I pulled my knife out then put it away again. It couldn’t help me now. I had already been blocked into this conflict, my family on one side, Naman on the other. They all wanted the prince killed, and they wanted me to do it. Three steps brought me to the far end of the closet.

The ship rocked. I toppled flat against the wall again as a shrill song filled the air.

No time left. My sisters were here, calling in a storm.

I had to get out of here and find the prince. To kill him or save him, I wasn’t certain, but I couldn’t stay.

I tried the door. It gave under pressure. Either the rocking vessel dislodged the barrier or Naman hadn’t done that good of a job to begin with. Was he still hoping I would kill the prince for him? It didn’t matter. I darted out of the closet. My feet skidded, the floor wet and tilting.

Water filled the hull.

I fell to my knees, reaching out to catch my fall. I held onto an empty hammock and tugged myself upward. Before I did anything, I needed to be free of this cabin. The stairs were only a few steps away. I put one foot forward but fell once I had to let go of the hammock. My hand hit the steps. I dragged myself upward, but my foot caught in a rope. The ship rocked.

A barrel skidded into the wall with another loud crash.

What if one of them hit me? I needed to get out. I grabbed my knife and sawed into the rope. It frayed, but so slowly. The storm my family created would kill us all.

I looked back at the door, wondering how fast I could get outside once I was free.

The next jolt pushed me through the opening faster than I wanted, breaking the last few strands of the rope and hurling me into a somersault. Rain poured down on my head. I put my knife away and looked into the storm. A flash of lightning blazed across the sky.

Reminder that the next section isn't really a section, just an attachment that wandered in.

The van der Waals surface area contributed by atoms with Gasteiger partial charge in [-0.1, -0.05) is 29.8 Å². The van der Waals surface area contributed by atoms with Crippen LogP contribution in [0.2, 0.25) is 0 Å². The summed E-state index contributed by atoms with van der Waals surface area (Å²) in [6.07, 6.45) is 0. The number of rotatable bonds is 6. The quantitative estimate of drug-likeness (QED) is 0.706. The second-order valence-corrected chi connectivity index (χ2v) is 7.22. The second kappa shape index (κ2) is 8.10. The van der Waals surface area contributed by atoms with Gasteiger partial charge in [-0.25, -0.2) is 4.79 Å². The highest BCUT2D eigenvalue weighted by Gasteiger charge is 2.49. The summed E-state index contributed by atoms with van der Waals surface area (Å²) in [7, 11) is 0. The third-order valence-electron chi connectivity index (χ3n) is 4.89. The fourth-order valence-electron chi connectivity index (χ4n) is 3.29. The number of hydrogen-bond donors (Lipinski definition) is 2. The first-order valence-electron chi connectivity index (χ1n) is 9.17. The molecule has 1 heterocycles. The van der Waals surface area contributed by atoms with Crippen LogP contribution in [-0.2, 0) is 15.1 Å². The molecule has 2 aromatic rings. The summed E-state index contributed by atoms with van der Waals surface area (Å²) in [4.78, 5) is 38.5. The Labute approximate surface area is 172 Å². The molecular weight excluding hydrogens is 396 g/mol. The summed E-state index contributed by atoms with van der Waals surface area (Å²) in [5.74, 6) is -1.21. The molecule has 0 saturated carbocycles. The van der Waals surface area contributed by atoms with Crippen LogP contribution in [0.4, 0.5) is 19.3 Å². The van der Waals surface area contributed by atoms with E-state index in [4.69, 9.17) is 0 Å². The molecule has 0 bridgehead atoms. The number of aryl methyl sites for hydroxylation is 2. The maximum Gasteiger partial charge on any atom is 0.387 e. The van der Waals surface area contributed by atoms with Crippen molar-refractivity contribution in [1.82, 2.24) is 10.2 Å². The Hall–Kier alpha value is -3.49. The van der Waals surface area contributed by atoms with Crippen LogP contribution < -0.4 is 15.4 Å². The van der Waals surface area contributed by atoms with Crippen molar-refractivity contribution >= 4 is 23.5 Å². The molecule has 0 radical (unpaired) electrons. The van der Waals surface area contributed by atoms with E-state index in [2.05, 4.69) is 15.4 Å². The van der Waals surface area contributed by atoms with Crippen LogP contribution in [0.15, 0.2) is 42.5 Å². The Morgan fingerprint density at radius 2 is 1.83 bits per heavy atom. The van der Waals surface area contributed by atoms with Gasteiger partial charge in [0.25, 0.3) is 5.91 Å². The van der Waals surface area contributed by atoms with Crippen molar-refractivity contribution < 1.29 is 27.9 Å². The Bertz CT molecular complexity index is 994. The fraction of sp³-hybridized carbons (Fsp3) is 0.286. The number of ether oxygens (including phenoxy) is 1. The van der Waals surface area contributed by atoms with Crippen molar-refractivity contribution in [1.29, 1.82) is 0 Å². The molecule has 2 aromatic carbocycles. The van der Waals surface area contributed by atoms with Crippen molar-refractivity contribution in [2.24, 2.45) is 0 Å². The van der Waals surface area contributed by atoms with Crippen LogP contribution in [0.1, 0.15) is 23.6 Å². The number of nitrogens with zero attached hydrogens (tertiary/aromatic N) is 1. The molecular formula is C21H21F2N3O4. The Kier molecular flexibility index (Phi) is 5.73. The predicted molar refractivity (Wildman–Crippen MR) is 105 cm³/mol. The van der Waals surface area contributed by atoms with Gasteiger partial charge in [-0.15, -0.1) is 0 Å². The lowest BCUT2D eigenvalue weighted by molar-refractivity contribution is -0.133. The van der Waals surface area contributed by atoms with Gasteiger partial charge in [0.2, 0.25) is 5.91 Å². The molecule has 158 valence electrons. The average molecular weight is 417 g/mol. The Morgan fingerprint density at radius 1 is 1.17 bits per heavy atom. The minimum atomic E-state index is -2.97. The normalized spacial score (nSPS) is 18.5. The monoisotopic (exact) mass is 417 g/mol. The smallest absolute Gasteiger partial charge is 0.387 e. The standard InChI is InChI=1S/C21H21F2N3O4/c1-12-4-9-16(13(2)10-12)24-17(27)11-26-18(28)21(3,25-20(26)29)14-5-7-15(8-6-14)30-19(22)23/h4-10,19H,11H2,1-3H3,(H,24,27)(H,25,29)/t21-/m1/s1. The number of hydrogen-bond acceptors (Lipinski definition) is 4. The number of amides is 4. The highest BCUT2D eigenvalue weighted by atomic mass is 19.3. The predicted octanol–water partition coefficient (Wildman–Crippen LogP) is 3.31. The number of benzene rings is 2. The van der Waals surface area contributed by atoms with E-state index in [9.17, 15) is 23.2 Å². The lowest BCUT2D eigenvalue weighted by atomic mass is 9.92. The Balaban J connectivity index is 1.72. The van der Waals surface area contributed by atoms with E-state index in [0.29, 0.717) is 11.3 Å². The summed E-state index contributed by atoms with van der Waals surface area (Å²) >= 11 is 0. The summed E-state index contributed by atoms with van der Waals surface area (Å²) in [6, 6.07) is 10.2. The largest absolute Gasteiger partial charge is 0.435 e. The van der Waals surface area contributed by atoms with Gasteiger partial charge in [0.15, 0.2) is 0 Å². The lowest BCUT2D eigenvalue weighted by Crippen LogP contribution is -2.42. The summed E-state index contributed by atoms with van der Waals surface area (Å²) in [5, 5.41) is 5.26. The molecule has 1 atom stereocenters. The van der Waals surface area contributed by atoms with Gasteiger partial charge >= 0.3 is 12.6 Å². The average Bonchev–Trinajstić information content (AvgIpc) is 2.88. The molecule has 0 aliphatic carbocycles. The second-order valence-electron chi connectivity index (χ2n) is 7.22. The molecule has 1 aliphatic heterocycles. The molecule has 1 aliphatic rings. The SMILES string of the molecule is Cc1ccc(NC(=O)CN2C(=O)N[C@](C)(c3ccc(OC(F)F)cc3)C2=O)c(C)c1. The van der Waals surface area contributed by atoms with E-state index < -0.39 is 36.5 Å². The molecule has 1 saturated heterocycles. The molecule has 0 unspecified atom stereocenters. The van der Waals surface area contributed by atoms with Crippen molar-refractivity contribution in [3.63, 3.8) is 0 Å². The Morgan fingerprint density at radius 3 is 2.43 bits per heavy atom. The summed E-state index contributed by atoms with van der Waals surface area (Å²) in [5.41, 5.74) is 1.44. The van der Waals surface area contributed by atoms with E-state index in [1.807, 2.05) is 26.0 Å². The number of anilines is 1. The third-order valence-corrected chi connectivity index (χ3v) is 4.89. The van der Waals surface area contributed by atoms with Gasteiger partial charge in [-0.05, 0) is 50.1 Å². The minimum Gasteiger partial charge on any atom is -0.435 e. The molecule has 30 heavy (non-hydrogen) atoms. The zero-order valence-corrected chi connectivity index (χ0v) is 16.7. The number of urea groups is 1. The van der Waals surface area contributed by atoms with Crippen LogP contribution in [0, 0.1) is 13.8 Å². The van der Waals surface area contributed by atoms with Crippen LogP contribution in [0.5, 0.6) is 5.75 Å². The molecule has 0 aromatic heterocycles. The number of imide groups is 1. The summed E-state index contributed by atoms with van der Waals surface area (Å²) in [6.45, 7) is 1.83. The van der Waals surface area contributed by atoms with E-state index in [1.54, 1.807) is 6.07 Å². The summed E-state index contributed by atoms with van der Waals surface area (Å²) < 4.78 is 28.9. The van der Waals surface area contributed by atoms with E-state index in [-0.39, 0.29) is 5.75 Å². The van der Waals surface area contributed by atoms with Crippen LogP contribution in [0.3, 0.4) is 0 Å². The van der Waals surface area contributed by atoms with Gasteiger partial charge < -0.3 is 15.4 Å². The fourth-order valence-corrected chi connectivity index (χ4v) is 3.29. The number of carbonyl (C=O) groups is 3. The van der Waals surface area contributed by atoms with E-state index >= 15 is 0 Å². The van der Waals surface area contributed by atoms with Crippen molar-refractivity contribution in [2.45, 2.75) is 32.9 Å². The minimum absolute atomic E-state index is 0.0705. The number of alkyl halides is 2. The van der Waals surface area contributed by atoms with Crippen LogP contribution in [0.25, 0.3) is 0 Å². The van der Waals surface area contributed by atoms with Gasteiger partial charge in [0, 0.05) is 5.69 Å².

Men scattered across the deck, fighting at various ropes and pulls. Everyone yelled, but no one heard—either due to the wax they wore in their ears or sounds of the storm. Some of the men seemed to be doing nothing but slipping around in circles. I couldn’t make out their faces, but I knew I would be safer in the water than with them.

I ran to the edge of the ship, rain and wind whizzing past.


I turned. The prince was among the other men on the opposite side of the deck, pulling at a small lifeboat. Easily recognizable due to his smaller size. I didn’t see Naman, or at least I didn’t recognize his dark shadow among the others.

The prince stepped toward me and gestured with his hands—his words broken and muted through the storm. “You’re all right. Come—”

Lightning struck the mast. The deck lurched.

I dove—fell—into the sea. Safe.

Angry, fiery flashes outlined the rolling gray clouds above me when I surfaced. Thunder roared. Wood, ash, and water rained down. Salt and the tang of blood filled my mouth.

I covered my head, my eyes closed for several beats.

As the waves settled, I treaded water, looking left and right. Smoke and firelight shrouded everything in a murky haze. The ship was on its side, blocking the horizon. It was on its way down. I didn’t see a single lifeboat among the wreckage. The yells of panicked, dying men were all around me. I didn’t care about Naman or the rest of the sailors, but where . . .?

The prince didn’t make a sound as he surfaced. His eyes were closed, an open gash on his forehead. He held a board in his hands, bobbing above the surf.

His grip slipped.

It was over. He would drown. I would swim to my island, and when my sisters came, I would say I forced him under the waves and have them fetch the body. I would have his heart and join my sisters without ever lifting a finger, easier than wringing the neck of a fish.

I wouldn’t have to fight a monster or any other kind of man, but my family would still be pleased. So would Naman.

The thought of that monstrous man resparked a reckless rage in my gut. Fie my family and all gods, I didn’t want to please Naman. I wanted to unravel any dark plan he had, and I only had one more second to act. I couldn’t hesitate. The prince’s hand disappeared into the water.

I pulled him onto the board and kicked for the shore.